Driving Servo Motors – ServoBlaster for Raspberry Pi

There are many hardware for driving servo Motors in Market. Servo Blaster software removes Jitter sound during servo operation. In Raspberry Pi you can use available GPIO as servo driver using Servo Blaster software. Servo Blaster is software designed by Richard Ghirst, for more detail about Servo Blaster visit GitHub page. 

 

In this article I am explaining how to drive Servo Motor MG 996R. Its same for other servo Motors also. PWM angle that Servo operate are between 60 to 240 degree.

 

Installing ServoBlaster on Raspberry Pi 

 

Install Git using this command

 

 

 

Create a clone or download source file from GitHUb link

 

 

 

 

 

 

 

 

 

Get into user folder. Make and Make Install

 

 

 

 

 

 

 

 

 

 

 

 

Run this command to check if servod installed correctly. Make sure to run as sudo. This command will list GPIO PIN that are in use and respective servo numbers assigned to it. Using ServoBlaster you can drive 8 servo Motors and it will use physical PIN 7 to 22.

***This is Important to run this command before running Servo Motor*****.

 

$ ./servod  --pcm

 

Usage: ./servod <options>

Options:

  --pcm            Tells servod to use PCM rather than PWM hardware to implement delays

 

Using PCM is a better option, as the 3.5mm jack also uses the PWM peripheral, so ServoBlaster can interfere with sound output. In my case 3.5mm jack oudio out stoped working in PWM mode, so recommended to run as PCM with --pcm flag.

This screen is for PWM, taken before i came across audio issue.

 

Run the command in background with & and press enter to come to command prompt.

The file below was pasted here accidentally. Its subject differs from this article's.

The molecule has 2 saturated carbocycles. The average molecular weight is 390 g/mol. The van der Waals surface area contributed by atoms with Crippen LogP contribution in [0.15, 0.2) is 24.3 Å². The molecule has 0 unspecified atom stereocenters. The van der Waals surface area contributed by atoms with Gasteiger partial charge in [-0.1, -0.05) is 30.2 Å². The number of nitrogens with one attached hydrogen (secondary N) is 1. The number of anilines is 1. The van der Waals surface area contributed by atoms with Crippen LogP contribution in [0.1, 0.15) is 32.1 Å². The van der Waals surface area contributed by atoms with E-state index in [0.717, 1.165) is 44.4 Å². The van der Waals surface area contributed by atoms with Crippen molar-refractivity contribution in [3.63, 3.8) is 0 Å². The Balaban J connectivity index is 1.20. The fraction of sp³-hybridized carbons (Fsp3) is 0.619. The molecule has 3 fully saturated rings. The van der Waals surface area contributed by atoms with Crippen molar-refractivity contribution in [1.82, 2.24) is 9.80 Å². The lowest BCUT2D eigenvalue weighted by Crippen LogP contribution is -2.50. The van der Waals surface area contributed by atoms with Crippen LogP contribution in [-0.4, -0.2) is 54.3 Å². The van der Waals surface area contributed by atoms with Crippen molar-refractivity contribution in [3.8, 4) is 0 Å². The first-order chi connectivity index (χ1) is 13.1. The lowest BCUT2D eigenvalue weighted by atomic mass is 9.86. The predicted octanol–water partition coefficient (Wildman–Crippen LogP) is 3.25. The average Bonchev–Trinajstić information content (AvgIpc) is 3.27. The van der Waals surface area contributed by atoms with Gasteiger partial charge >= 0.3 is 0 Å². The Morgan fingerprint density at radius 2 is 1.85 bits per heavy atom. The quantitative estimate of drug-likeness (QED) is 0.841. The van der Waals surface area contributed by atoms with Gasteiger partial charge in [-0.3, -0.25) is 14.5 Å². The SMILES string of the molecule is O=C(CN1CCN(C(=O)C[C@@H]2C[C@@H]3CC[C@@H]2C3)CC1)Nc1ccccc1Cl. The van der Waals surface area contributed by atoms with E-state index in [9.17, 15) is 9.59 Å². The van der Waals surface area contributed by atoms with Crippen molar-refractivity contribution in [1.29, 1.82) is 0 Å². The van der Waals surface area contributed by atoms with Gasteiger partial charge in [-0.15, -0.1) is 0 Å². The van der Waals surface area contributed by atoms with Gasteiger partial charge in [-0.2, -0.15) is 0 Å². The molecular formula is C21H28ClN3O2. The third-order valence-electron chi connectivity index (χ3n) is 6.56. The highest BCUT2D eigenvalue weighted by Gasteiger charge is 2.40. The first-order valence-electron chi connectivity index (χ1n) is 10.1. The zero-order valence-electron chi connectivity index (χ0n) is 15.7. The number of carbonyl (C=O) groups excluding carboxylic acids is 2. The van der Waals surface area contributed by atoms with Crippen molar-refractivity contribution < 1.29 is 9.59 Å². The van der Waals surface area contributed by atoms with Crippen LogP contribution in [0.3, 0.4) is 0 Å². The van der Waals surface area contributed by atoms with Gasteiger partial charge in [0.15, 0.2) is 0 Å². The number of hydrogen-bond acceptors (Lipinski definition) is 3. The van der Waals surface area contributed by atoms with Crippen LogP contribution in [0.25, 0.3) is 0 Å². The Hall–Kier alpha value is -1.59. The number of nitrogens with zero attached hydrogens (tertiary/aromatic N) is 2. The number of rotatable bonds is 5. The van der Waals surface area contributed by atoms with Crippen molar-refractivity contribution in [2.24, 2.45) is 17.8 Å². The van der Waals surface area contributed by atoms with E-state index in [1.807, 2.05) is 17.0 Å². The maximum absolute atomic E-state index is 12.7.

To test single servo, connect servo data wire(orange color) to GPIO physical PIN 7 on PI board, check here for Raspberry GPIO PIN detail. Connect other two wire to external power supply 5V.

 

Command to use 

 

<servo-number>=<PCM angle 60 to 240(servo position)>

 

In below command 0 is PIN 7 servo connected and 80 is PCM angle to rotate.

Run this command on command line to test servo.

 

echo 0=80 > /dev/servoblaster

 

This command will move servo to 80 degree from its initial position, similarly test remaining servo 1 to 7 and angle 60 to 240 degree angle.

 

Once you test all your servo position, now place your robotic hand servo and write down how much angle each servo has to turn. Then do programming accordingly. 

 

This is sample code shows how to use above servo command in python code using system call. In this code varible PWM Degree angle is passed as argument. This is usefull in making multiple angle movement for Robotic hand

 

 

 

 

 

 

 

 

 

 

 

 

 

 

 

 

 

 

First complete command is formed simillar to above command and then command is executed within os system call, simillar to command line. 

Please let me know if you have any questions and add your comments below. Thank you for reading,

 

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sudo apt-get install git

sudo git clone https://github.com/srcshelton/servoblaster.git

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sudo ./servod --pcm &